Slipperiness is one of the biggest complaints consumers have about decks made from wood-plastic composites, according to a speaker at the International Conference on Biocomposites, held May 2-4 in Toronto.
Consumers can slip on wood-composite decks and injure themselves. Ironically, composites tend to be more slippery when dry than when wet, according to Anatole Klyosov, principal of consulting firm Mir International Inc. of Newton, Mass.
WPC is slipperier than wood, Klyosov told delegates.
He suggested wood-composite board manufacturers use a wire brush to finish the surface of their products, provide deep embossing or change the plastic in the matrix to one that is not so slippery.
Klyosov listed several other problem areas that cause complaints among consumers. The problems have led to five lawsuits against wood composite manufacturers and suppliers from 2004-10.
Rotting and splintering can occur after a manufacturer claims the product is maintenance-free. In an unspecified case in New Jersey, he said, a manufacturer had to pay $1.8 million in costs and lawyer fees after a complaint. The manufacturer had to replace the product and discontinue its claim that its product was maintenance-free.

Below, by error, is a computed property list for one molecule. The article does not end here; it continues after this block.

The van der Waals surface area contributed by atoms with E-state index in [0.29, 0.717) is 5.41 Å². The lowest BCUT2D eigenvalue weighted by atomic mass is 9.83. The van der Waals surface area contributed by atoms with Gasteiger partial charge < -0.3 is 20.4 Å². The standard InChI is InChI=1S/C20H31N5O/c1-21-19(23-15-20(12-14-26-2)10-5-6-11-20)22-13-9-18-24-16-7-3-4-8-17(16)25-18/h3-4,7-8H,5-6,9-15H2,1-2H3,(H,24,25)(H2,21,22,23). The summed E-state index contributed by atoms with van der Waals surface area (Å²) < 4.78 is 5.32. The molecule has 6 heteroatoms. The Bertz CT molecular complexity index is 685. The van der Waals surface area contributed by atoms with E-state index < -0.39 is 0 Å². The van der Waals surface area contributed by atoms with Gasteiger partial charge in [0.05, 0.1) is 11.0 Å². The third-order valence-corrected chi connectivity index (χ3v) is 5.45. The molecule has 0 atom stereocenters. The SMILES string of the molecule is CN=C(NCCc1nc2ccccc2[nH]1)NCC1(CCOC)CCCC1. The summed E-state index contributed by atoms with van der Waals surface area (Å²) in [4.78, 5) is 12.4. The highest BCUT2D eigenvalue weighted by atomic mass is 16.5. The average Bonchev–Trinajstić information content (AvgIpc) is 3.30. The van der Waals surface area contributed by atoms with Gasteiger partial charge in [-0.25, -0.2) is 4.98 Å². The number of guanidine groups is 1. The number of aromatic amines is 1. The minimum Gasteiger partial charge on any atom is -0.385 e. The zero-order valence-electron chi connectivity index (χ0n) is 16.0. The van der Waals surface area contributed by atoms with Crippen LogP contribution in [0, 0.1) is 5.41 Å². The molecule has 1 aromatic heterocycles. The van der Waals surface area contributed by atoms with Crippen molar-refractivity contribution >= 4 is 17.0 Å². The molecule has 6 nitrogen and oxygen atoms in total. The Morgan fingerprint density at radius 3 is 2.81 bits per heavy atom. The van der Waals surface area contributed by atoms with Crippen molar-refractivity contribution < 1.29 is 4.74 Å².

Oxidative degradation leads to problems like crumbling or cracking that can be corrected by adding sufficient antioxidant compounds. In one case Klyosov cited, an Ohio lumber company spent more than $8 million to cover damages and a product recall for its composite deck boards. Defects were blamed on oxidative degradation. Some metal pigments and additives can also induce crumbling.
Excessive moisture content can lead to mold and mildew formation. Wood-composite materials typically have moisture content of 0.7 to 3 percent, but if a board is porous it can hold much more water in its interior. Claims of moisture resistance and low maintenance don't hold if porosity is excessive.
Porosity can hold water, Klyosov said. Minimize porosity by minimizing water content.
Porosity control can also be achieved by not exceeding desired processing temperature or line speed.
Shrinkage can occur if the manufacturing line is too fast or if cooling occurs too suddenly after manufacturing. Shrinkage of up to 0.5 percent is possible and can be a particular problem for hollow boards, Klyosov said.
Provide time to cool, relax and shrink the board at the manufacturing site, he told attendees.
Photo oxidation and fading can occur with excessive amounts of regrind or lack of inorganic pigments.
Other potential problems include strength issues, deflection, thermal expansion and contraction, termite resistance and flammability.
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